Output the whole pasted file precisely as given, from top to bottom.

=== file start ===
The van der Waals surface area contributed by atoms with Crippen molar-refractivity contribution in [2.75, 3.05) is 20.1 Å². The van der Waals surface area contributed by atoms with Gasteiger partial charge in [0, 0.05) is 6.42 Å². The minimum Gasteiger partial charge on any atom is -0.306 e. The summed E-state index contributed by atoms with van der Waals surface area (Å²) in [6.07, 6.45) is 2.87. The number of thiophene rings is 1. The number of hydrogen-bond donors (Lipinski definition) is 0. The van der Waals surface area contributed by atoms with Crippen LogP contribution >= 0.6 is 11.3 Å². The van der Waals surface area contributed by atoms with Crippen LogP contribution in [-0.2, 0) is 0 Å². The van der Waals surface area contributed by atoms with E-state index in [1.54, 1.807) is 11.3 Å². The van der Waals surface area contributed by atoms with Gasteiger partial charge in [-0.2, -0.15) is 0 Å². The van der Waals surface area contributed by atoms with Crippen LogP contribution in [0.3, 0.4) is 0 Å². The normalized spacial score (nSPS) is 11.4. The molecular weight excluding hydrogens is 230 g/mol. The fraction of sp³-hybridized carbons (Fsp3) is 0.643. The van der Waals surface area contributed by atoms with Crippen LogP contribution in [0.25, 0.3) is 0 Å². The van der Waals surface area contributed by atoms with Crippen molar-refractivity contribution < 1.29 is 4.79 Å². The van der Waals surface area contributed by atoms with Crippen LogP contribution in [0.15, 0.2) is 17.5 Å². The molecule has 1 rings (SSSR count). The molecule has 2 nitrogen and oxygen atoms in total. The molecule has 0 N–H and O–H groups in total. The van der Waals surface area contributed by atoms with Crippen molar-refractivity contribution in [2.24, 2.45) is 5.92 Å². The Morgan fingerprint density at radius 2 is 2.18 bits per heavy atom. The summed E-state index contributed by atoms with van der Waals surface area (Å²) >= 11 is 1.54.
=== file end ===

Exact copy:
The van der Waals surface area contributed by atoms with Crippen molar-refractivity contribution in [2.75, 3.05) is 20.1 Å². The van der Waals surface area contributed by atoms with Gasteiger partial charge in [0, 0.05) is 6.42 Å². The minimum Gasteiger partial charge on any atom is -0.306 e. The summed E-state index contributed by atoms with van der Waals surface area (Å²) in [6.07, 6.45) is 2.87. The number of thiophene rings is 1. The number of hydrogen-bond donors (Lipinski definition) is 0. The van der Waals surface area contributed by atoms with Crippen LogP contribution >= 0.6 is 11.3 Å². The van der Waals surface area contributed by atoms with Crippen LogP contribution in [-0.2, 0) is 0 Å². The van der Waals surface area contributed by atoms with E-state index in [1.54, 1.807) is 11.3 Å². The van der Waals surface area contributed by atoms with Gasteiger partial charge in [-0.2, -0.15) is 0 Å². The van der Waals surface area contributed by atoms with Crippen LogP contribution in [0.3, 0.4) is 0 Å². The normalized spacial score (nSPS) is 11.4. The molecular weight excluding hydrogens is 230 g/mol. The fraction of sp³-hybridized carbons (Fsp3) is 0.643. The van der Waals surface area contributed by atoms with Crippen LogP contribution in [0.25, 0.3) is 0 Å². The van der Waals surface area contributed by atoms with Crippen molar-refractivity contribution < 1.29 is 4.79 Å². The van der Waals surface area contributed by atoms with Crippen LogP contribution in [0.15, 0.2) is 17.5 Å². The molecule has 1 rings (SSSR count). The molecule has 2 nitrogen and oxygen atoms in total. The molecule has 0 N–H and O–H groups in total. The van der Waals surface area contributed by atoms with Crippen molar-refractivity contribution in [2.24, 2.45) is 5.92 Å². The Morgan fingerprint density at radius 2 is 2.18 bits per heavy atom. The summed E-state index contributed by atoms with van der Waals surface area (Å²) >= 11 is 1.54.